Your role as CISO (or whatever the title is, the infosec officer of your company) in every security project is to ensure a constant, smooth transition to a more secure state, maintaining the usability and effectiveness of all business processes.
It is not that of an enforcer or a policeman – but rather that of a mentor and correction guide when such is needed.
Forget about mail and spreadsheets when it comes to convincing people and executives about what is better for the organization.
Forget about FUD (fear, uncertainty and doubt) methods – they usually create more resistance than you need and are really negative in the long term.
A positive note with a clear visibility of the benefits and decreased risks along with a solid evidence of the necessity of any measure you propose will always win against a “the sky is falling” approach.
Communicating with senior executives
Every idea you have which has the potential to impact the whole organization (in any way – positive or negative on success or failure) will have to be discussed with your boss and other senior executives in the organization.
Make sure you do your homework before speaking with them.
Have with you examples of successful implementations of the same or similar ideas in the companies of your competitors (not necessarily in the same country).
Prepare the list of people who will need to be involved, the amount of time your project is going to take from their working hours and the list of other resources needed – keep in mind the license cost is not always the highest cost a project can incur on your company.
Have a list of alternatives, with the respective cost and consequences of each choice. Make sure what you say and explain is done in their language – that of investment and return on investment. Remember, your company exists to create profits, not to implement all the new security technologies in town.
Make sure to discuss your ideas with your direct manager and your team before presenting them to senior execs.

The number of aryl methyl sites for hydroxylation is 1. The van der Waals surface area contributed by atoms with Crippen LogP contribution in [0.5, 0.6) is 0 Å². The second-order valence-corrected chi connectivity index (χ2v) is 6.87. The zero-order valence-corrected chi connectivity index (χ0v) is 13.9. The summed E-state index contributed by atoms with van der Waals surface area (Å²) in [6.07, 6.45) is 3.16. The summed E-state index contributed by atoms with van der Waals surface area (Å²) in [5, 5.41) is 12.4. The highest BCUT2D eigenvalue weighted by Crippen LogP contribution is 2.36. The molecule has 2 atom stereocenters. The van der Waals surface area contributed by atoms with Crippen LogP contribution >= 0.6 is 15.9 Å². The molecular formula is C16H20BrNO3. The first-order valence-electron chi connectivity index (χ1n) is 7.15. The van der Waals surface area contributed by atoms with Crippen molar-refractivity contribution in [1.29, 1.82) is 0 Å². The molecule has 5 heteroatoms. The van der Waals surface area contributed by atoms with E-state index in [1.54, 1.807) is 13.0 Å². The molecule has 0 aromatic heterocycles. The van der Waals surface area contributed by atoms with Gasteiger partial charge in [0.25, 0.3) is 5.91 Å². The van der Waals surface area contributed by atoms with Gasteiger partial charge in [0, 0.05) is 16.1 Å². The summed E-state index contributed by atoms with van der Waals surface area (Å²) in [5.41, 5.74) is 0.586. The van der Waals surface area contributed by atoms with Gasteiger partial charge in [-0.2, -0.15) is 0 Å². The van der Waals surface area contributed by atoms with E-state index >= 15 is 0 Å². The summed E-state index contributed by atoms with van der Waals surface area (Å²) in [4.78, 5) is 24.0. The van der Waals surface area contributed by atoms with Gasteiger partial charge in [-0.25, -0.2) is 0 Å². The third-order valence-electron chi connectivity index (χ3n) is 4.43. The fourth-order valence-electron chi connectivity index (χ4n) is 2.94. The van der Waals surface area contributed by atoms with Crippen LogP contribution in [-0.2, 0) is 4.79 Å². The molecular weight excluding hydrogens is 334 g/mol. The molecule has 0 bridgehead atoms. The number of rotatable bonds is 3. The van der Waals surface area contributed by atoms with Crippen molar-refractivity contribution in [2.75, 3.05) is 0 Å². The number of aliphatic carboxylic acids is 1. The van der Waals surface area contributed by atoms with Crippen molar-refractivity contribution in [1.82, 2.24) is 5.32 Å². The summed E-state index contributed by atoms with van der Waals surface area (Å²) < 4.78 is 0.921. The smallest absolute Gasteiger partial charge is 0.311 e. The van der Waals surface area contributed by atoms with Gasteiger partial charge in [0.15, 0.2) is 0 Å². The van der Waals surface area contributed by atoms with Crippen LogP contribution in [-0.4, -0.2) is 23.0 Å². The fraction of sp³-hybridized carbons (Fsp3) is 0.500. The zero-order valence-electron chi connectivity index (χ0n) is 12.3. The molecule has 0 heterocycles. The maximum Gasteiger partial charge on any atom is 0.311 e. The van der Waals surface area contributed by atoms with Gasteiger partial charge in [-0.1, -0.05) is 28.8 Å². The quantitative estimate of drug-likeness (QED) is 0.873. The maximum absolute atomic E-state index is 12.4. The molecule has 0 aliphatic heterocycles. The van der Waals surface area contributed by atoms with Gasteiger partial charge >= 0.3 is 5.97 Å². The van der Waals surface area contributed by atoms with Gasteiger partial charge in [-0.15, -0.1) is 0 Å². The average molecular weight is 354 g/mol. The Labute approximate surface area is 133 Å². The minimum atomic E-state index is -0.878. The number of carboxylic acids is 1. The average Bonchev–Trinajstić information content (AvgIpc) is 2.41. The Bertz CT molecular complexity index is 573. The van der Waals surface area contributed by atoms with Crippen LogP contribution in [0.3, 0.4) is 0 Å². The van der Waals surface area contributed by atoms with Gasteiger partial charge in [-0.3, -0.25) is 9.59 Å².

Have a good vision of the threats (current and incoming) to your business and the benefits to mitigate those threats and risks with the suggestion / idea / product you have in mind.
Once you are ready with all of the above, comes the difficult part: create a one or maximum two page summary of everything, explained in a clear way. These 2 pages of text are sometimes your only chance of making a positive security change in your organization, so use them wisely and show them to your direct manager before speaking with higher levels.
Once in the meeting, speak clearly, calmly and let them ask their questions – if your homework is done properly, you will be prepared for all of them and will walk out of the meeting with the feeling you have left your management calm and confident in your ability to protect their business. You are not there to cause panic – you are there to guard and protect.
Communicating with IT
Now… that is a whole different animal to deal with. People in IT often have the mindset of “this cannot be done” – think of it as their defense from accepting more work in their already way too busy schedules.
Always try to walk in their shoes before suggesting new things and always try discussing it with several people in the IT team (including their management) over a cup of coffee or during a lunch break. It is much better to hear their side of the story before presenting yours – besides, it is a psychological thing – you need to work with them, not pour work on them and expect them to just deal with it.
You will be surprised how much helpful advice you will get from your IT team and how much easier it will become working with them the moment you start collaborating with them in the above way.
Instead of “you have to do this task” you could approach them with “can you help me with ideas how to properly implement this task?” See? Much better!
Creating a step-by-step plan
You don’t have to create it alone – you can even engage one of the IT team members to help you, with the approval of their manager – in that case you get even more bonus points and an even greater chance of success.
Every security change in the IT environment needs to be properly tested on small scale. The results of this test will help in the implementation of a larger test. Rinse and repeat until the whole company is transitioned to the new product, technology, configuration change or whatever else you’re implementing.
Hint: it is a good idea to start any configuration change tests in the IT team – that way you can easily tweak settings and discuss them directly with the implementers who will also be the people affected – much more effective.
Communicating with everybody else
There are two ways you can be seen in your organization. The first is the one who always enforces unbearable burden upon people, and the second is the one who does their best in order to help people do their job safely and effectively.
Which one do you choose?
Now think about this every time you write an awareness e-mail or choose an awareness poster. Positive is better than negative – remember it. There have been multiple psychological studies proving the effectiveness of a positive message over a negative one.